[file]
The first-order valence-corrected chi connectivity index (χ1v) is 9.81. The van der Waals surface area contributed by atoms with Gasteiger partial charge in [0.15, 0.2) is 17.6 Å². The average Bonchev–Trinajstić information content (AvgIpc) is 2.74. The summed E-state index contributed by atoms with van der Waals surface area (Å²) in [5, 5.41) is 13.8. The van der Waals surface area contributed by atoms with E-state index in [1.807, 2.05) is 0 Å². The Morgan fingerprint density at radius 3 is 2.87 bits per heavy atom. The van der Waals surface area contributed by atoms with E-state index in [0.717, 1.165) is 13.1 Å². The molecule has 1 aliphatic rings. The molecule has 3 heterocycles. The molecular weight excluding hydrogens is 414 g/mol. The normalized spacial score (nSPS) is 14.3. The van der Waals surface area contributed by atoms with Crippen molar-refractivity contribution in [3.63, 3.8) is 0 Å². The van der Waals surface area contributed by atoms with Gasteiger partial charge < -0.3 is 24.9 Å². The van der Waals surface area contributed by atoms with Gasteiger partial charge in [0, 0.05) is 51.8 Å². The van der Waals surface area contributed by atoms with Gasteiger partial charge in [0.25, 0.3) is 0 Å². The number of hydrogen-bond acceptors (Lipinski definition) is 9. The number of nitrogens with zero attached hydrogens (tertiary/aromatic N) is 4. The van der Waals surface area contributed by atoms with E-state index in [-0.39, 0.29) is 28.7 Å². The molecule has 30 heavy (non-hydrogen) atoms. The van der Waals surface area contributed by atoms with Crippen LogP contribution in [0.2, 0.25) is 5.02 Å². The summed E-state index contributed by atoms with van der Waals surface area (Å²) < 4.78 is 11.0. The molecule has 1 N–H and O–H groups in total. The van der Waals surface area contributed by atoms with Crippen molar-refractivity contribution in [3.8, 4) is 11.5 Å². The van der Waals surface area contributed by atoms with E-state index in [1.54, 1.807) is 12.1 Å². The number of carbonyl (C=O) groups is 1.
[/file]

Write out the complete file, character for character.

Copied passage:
The first-order valence-corrected chi connectivity index (χ1v) is 9.81. The van der Waals surface area contributed by atoms with Gasteiger partial charge in [0.15, 0.2) is 17.6 Å². The average Bonchev–Trinajstić information content (AvgIpc) is 2.74. The summed E-state index contributed by atoms with van der Waals surface area (Å²) in [5, 5.41) is 13.8. The van der Waals surface area contributed by atoms with E-state index in [1.807, 2.05) is 0 Å². The Morgan fingerprint density at radius 3 is 2.87 bits per heavy atom. The van der Waals surface area contributed by atoms with E-state index in [0.717, 1.165) is 13.1 Å². The molecule has 1 aliphatic rings. The molecule has 3 heterocycles. The molecular weight excluding hydrogens is 414 g/mol. The normalized spacial score (nSPS) is 14.3. The van der Waals surface area contributed by atoms with Crippen molar-refractivity contribution in [3.63, 3.8) is 0 Å². The van der Waals surface area contributed by atoms with Gasteiger partial charge < -0.3 is 24.9 Å². The van der Waals surface area contributed by atoms with Gasteiger partial charge in [0, 0.05) is 51.8 Å². The van der Waals surface area contributed by atoms with Gasteiger partial charge in [0.25, 0.3) is 0 Å². The number of hydrogen-bond acceptors (Lipinski definition) is 9. The number of nitrogens with zero attached hydrogens (tertiary/aromatic N) is 4. The van der Waals surface area contributed by atoms with E-state index in [-0.39, 0.29) is 28.7 Å². The molecule has 30 heavy (non-hydrogen) atoms. The van der Waals surface area contributed by atoms with Crippen LogP contribution in [0.2, 0.25) is 5.02 Å². The summed E-state index contributed by atoms with van der Waals surface area (Å²) < 4.78 is 11.0. The molecule has 1 N–H and O–H groups in total. The van der Waals surface area contributed by atoms with Crippen molar-refractivity contribution in [3.8, 4) is 11.5 Å². The van der Waals surface area contributed by atoms with E-state index in [1.54, 1.807) is 12.1 Å². The number of carbonyl (C=O) groups is 1.